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We are shocked—shocked!—about Obama and Afghanistan, plus: Ghandi!

Evidence mounts that life is directed by Christopher Nolan. The New York Times is among a number of sources addressing the Obama administration’s supposedly recent decision to distance themselves from the lame duck president’s 2011 deadline to make plans to talk about a potential timeline for withdrawing US troops from Afghanistan. Here’s Elisabeth Bumiller.

In a move away from President Obama’s deadline of July 2011 for the start of an American drawdown from Afghanistan, Defense Secretary Robert M. Gates, Secretary of State Hillary Rodham Clinton and Adm. Mike Mullen, the chairman of the Joint Chiefs of Staff, all cited 2014 this week as the key date for handing over the defense of Afghanistan to the Afghans themselves. Implicit in their message, delivered at a security and diplomatic conference in Australia, was that the United States would be fighting the Taliban in Afghanistan for at least four more years.

Obama first mentioned the 2011 “deadline” in a December, 2009 speech at West Point, and he reiterated it with a drive-by reference in his 2010 State of the Union address. But the deadline was neither a deadline nor a commitment, hedged as it was by the inevitable bow to “conditions on the ground,” and in the event that anyone misunderstood, which many people did, a parade of administration officials and military types have been not at all subtly walking back the imaginary deadline since War Department honcho Bob Gates kicked off the festivities in January of 2010.

I think that the most important thing to understand is that July 2011 is the beginning of a process. It is similar to the process that we used in Iraq, where we would turn over a given province or district to provincial Iraqi control when their forces had reached a level of capability to be able to deal with that, and also when the threat had been reduced significantly. That is the same process we will use in Afghanistan.

And what the president has said is, he expects that we will be in a position to begin turning over certain districts and provinces in Afghanistan to provincial or district Afghan control beginning in July of 2011. There is no end date on that. And the — and the turnover of control to the Afghans will be based on conditions on the ground.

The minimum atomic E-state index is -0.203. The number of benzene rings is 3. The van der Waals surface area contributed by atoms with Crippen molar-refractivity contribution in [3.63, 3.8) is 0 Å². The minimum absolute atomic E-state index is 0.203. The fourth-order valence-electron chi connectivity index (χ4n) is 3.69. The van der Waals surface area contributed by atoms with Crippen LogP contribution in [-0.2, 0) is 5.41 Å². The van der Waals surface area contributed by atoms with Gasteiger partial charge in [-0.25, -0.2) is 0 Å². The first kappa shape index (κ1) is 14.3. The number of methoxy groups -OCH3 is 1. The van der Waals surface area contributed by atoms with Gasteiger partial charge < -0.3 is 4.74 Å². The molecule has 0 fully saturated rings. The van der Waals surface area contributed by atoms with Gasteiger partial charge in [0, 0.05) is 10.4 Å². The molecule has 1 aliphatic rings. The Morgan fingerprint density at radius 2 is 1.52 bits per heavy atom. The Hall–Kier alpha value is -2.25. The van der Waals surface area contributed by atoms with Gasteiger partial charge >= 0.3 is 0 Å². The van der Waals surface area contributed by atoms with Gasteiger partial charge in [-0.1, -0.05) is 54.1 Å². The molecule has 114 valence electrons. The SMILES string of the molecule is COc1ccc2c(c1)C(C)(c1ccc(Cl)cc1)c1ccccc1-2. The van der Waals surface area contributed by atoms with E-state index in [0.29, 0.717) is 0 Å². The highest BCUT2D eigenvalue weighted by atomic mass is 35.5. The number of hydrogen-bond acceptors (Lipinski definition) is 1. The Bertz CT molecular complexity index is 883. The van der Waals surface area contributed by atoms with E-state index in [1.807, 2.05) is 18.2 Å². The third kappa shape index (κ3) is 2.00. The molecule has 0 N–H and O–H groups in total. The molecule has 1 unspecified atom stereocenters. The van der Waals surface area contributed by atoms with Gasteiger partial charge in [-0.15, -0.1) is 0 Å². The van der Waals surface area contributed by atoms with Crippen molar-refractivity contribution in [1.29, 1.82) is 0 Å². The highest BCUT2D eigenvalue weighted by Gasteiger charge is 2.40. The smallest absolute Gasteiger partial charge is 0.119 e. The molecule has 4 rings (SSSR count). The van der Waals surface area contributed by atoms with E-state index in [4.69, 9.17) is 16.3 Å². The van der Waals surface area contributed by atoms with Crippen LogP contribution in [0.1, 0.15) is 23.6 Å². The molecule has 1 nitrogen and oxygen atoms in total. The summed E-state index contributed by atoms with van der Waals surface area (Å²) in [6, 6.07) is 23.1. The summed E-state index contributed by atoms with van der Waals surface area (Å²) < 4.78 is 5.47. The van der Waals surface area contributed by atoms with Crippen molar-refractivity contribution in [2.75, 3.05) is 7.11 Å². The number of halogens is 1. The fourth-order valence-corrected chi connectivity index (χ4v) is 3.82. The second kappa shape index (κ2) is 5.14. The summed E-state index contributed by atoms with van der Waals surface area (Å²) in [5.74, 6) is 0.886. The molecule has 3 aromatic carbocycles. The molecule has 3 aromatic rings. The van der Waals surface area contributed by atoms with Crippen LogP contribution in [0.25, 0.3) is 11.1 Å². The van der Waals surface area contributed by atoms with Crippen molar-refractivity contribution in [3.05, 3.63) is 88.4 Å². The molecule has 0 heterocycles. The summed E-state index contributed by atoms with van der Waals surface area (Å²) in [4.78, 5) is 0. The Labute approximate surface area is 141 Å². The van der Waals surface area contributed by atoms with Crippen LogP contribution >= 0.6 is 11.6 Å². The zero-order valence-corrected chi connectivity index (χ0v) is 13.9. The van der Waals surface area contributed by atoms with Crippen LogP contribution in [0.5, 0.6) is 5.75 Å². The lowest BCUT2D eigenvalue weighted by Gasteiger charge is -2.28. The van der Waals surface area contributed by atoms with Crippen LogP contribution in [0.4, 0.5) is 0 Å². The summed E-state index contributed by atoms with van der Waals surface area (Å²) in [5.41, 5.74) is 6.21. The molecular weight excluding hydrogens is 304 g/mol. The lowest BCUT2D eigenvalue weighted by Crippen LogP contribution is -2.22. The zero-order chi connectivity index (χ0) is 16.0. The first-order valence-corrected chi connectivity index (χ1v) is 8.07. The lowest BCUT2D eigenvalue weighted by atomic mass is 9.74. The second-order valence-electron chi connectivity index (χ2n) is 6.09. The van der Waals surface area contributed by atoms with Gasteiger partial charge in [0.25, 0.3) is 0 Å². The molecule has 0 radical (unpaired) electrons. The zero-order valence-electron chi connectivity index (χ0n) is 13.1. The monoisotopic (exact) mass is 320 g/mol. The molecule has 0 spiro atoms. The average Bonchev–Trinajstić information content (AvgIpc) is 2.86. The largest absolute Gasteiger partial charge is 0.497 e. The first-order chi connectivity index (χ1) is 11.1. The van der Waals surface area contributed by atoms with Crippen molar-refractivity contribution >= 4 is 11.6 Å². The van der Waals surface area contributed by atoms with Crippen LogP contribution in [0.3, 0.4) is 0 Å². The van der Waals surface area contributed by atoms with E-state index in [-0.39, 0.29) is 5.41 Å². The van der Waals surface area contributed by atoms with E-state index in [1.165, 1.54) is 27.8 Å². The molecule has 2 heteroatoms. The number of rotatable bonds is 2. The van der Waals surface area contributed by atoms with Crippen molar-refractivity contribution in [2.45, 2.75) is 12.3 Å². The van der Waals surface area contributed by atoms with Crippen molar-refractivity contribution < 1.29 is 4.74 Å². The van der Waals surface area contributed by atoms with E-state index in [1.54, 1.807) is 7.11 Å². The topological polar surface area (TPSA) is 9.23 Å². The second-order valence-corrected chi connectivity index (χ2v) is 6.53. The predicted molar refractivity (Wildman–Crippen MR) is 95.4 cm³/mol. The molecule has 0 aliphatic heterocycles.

And so we don’t — we don’t want to have to refight for territory we’ve already had to fight for once. And so we want to make sure, when it’s turned over to the Afghans, it stays in Afghan hands.

But this is a gradual process, and there will soon be 100,000 American troops and 50,000 troops from 43 other countries around the world in Afghanistan. No one should expect to see them all start to head for the exits on — in July of 2011. There will be a substantial presence, in my view, well beyond that period of time.

Although Gates went into a bit more expectation-lowering detail, no one who heard or read the Obama speech should have had any illusions about the fate of the “deadline.” In fact, no one who has been conscious in America for any length of time during the past 60 or so years should have had any illusions about it whether they heard the speech or no.

As other administration and military officials refined what Gates said and what Obama had intimated from the beginning, the “deadline” advanced ever farther along the path to obsolescence. Most recently, and most entertainingly, we learned in September of this year that the deadline no longer has anything remotely to do with reducing the number of US troops in the country.

President Barack Obama’s July 2011 timeline and guidance from Army Gen. David H. Petraeus, commander of U.S. and international forces in Afghanistan, Mulholland explained, represents the date in which leaders and policy makers will begin to discuss transition.

“I don’t see any kind of drastic drawdowns forthcoming in the next few years,” [Army Col. Sean] Mulholland said. “It’s going to have to be a timed, phased withdrawal, obviously taking security into account.”

So, what the Times is now reporting as news is simply a somewhat louder recitation of the chorus that everyone from the president on down have been singing since the moment the “deadline” was announced. It was already official, but now that the Times has noticed, it’s really official.


Turning our attention once again to the New York Times

When [Obama] accepted the Nobel Peace Prize, even as he was conducting two wars, he described himself as “living testimony to the moral force” of the nonviolent movement embodied by Dr. King and Gandhi.

“But as a head of state sworn to protect and defend my nation,” he continued, “I cannot be guided by their examples alone.”

That paradox was on vivid display on Saturday when Mr. Obama arrived in Mumbai, an event carried live on national television, celebrating Gandhi’s legacy but also selling military transport planes and bringing along 200 American business leaders.

Why does admiration look so much like contempt?

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